Hello everyone! When Battle Styles was recently released, we also got two new VMAXs — Blastoise VMAX and Venusaur VMAX — outside of the set, by way of the new Battle Box products. While Venusaur is pretty cool, Blastoise has the distinction of being my favorite Pokemon, so naturally, I wanted to try to use it now that it finally has a VMAX card of its own.
Blastoise VMAX is an interesting card, as it combines two traditional Water-type attributes; Energy acceleration and spread damage. It’s a Pokemon that hits hard but can also function as a facilitator if needed, and there are multiple ways that you can use Blastoise VMAX to win a game which makes it an intriguing option to build a deck around, even if you aren’t as big a fan of the Pokemon as I am. In this article, I’ll go over a few of the ways I’ve done so, as well as why I think Blastoise VMAX might be one of the more underrated VMAXs today.
What Makes Blastoise VMAX Good?
While the aesthetic alone is enough to make me love this card, its attacks are the actual relevant points that will make Blastoise VMAX successful. G-Max Bombard is an excellent attack, as it has a rather convenient damage profile for the current Standard meta. At 220 damage, this attack can OHKO most one- and two-Prize Pokemon, including Zacian V. The spread damage can also set things up well against Tag Teams and certain single-Prize matchups.
With Telescopic Sight, you can boost the Bench damage to 60 against GX and V Pokemon; combine that 60 with a direct 220 damage, and you have enough to KO Tag Teams, notably Arceus and Dialga and Palkia-GX and Mewtwo and Mew-GX. Against Mad Party, you can use G-Max Bombard to set up potential triple-KOs, given their low HP. Against Pokemon VMAX, Grand Falls and G-Max Bombard can combine for a 2HKO, but you can also use the same play with Telescopic Sight to make things a touch easier. That is, if you use two G-Max Bombard to KO one VMAX, you can use the Bench damage to put a second VMAX into KO range.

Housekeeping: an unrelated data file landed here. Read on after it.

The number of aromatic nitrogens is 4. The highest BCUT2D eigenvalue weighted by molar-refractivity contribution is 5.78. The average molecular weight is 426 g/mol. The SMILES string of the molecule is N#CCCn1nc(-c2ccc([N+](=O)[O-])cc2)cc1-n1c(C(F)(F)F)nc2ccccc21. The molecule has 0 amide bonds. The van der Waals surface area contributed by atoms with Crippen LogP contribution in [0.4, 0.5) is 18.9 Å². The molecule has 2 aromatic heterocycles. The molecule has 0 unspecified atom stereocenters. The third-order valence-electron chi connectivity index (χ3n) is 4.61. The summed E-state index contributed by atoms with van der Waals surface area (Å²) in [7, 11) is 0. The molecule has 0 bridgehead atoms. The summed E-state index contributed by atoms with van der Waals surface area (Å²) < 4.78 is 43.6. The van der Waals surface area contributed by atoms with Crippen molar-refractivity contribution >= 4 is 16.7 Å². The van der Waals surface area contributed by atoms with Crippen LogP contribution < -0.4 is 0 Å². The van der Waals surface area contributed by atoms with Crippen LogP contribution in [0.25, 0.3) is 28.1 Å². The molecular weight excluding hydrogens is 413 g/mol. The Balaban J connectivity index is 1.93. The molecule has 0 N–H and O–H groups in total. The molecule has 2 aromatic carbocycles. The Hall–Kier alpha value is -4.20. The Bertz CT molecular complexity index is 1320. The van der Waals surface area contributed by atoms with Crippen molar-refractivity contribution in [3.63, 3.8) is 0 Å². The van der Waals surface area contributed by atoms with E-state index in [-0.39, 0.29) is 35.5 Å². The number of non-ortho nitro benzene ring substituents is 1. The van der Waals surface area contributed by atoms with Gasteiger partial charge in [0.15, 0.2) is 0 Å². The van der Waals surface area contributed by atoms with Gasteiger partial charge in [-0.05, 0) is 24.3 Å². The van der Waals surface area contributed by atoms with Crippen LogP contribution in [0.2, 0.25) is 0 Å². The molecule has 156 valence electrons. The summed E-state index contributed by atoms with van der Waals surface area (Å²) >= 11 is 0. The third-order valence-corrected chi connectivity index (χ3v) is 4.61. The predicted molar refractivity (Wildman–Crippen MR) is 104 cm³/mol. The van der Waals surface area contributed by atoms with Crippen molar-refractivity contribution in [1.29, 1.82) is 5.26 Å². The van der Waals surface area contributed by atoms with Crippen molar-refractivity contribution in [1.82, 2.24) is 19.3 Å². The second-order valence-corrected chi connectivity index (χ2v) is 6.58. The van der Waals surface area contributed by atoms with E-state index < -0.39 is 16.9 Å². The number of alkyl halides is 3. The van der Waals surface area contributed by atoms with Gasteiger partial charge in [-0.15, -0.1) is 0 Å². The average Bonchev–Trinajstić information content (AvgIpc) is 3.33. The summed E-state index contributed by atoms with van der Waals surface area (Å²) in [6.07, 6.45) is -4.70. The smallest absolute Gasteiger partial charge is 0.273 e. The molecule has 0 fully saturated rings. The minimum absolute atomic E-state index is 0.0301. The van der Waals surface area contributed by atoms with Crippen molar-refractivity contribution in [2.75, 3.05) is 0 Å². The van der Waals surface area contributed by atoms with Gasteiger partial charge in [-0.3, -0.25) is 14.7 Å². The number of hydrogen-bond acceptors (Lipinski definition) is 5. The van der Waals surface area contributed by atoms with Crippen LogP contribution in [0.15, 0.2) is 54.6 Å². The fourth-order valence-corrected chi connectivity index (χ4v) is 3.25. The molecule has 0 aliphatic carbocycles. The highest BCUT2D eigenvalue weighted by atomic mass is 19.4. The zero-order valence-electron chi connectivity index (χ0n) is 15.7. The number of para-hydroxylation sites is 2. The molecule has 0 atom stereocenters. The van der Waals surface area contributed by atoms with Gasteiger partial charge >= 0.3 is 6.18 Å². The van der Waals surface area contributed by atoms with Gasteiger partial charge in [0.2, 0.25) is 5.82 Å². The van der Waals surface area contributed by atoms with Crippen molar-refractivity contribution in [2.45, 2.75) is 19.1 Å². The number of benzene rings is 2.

With Telescopic Sight, you can KO a Crobat V or Dedenne-GX with three pecks from G-Max Bombard — you can commonly finish games against VMAX matchups by doing just that, by going around their second VMAX to win via a double-KO with your third attack. When using G-Max Bombard, Blastoise VMAX tends to play like a harder-hitting version of Inteleon VMAX, though you do need Telescopic Sight to truly take advantage of the spread damage.
While G-Max Bombard will be the main damaging attack you use when playing Blastoise VMAX, Grand Falls should not be overlooked for how well it helps facilitate your attackers beyond the first one. Blastoise VMAX typically has no trouble going from attacker #1 to attacker #2, since you can automatically set up that second attacker so long as you’re able to find time to use Grand Falls. This also means that once set up, you don’t have to do too much from that point to keep your attacks going, which means that you can focus more on early-game consistency — a point that will become quite relevant when we start going over the decklists. Not only that, but you’ll also have more latitude to use non-draw cards at that point since you won’t be digging for a specific card as often as you might be with other decks.